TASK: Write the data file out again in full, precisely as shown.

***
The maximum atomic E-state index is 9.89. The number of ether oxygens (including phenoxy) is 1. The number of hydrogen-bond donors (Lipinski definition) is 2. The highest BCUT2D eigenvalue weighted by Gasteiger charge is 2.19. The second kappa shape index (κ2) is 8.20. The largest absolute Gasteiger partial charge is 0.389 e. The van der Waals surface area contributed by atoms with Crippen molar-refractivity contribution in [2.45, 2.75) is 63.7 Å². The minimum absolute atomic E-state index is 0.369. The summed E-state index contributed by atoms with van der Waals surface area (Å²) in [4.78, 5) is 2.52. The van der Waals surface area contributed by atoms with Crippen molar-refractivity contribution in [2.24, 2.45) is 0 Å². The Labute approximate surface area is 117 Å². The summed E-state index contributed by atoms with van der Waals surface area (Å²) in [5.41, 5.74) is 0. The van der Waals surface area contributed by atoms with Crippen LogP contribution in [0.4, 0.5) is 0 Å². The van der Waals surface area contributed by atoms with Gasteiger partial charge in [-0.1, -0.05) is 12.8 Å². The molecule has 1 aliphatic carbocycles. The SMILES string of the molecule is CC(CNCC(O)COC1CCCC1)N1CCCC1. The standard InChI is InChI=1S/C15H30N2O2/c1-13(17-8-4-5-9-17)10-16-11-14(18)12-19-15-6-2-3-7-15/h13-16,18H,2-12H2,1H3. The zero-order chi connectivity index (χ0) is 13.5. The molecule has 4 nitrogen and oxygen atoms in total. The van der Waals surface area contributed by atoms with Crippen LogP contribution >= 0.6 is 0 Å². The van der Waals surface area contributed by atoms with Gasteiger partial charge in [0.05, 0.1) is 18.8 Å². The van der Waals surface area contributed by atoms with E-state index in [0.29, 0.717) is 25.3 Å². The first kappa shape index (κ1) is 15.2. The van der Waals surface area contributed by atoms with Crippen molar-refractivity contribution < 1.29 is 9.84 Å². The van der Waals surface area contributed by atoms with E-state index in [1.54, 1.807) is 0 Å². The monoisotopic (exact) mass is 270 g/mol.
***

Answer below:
The maximum atomic E-state index is 9.89. The number of ether oxygens (including phenoxy) is 1. The number of hydrogen-bond donors (Lipinski definition) is 2. The highest BCUT2D eigenvalue weighted by Gasteiger charge is 2.19. The second kappa shape index (κ2) is 8.20. The largest absolute Gasteiger partial charge is 0.389 e. The van der Waals surface area contributed by atoms with Crippen molar-refractivity contribution in [2.45, 2.75) is 63.7 Å². The minimum absolute atomic E-state index is 0.369. The summed E-state index contributed by atoms with van der Waals surface area (Å²) in [4.78, 5) is 2.52. The van der Waals surface area contributed by atoms with Crippen molar-refractivity contribution in [2.24, 2.45) is 0 Å². The Labute approximate surface area is 117 Å². The summed E-state index contributed by atoms with van der Waals surface area (Å²) in [5.41, 5.74) is 0. The van der Waals surface area contributed by atoms with Crippen LogP contribution in [0.4, 0.5) is 0 Å². The van der Waals surface area contributed by atoms with Gasteiger partial charge in [-0.1, -0.05) is 12.8 Å². The molecule has 1 aliphatic carbocycles. The SMILES string of the molecule is CC(CNCC(O)COC1CCCC1)N1CCCC1. The standard InChI is InChI=1S/C15H30N2O2/c1-13(17-8-4-5-9-17)10-16-11-14(18)12-19-15-6-2-3-7-15/h13-16,18H,2-12H2,1H3. The zero-order chi connectivity index (χ0) is 13.5. The molecule has 4 nitrogen and oxygen atoms in total. The van der Waals surface area contributed by atoms with Crippen LogP contribution >= 0.6 is 0 Å². The van der Waals surface area contributed by atoms with Gasteiger partial charge in [0.05, 0.1) is 18.8 Å². The van der Waals surface area contributed by atoms with E-state index in [0.29, 0.717) is 25.3 Å². The first kappa shape index (κ1) is 15.2. The van der Waals surface area contributed by atoms with Crippen molar-refractivity contribution < 1.29 is 9.84 Å². The van der Waals surface area contributed by atoms with E-state index in [1.54, 1.807) is 0 Å². The monoisotopic (exact) mass is 270 g/mol.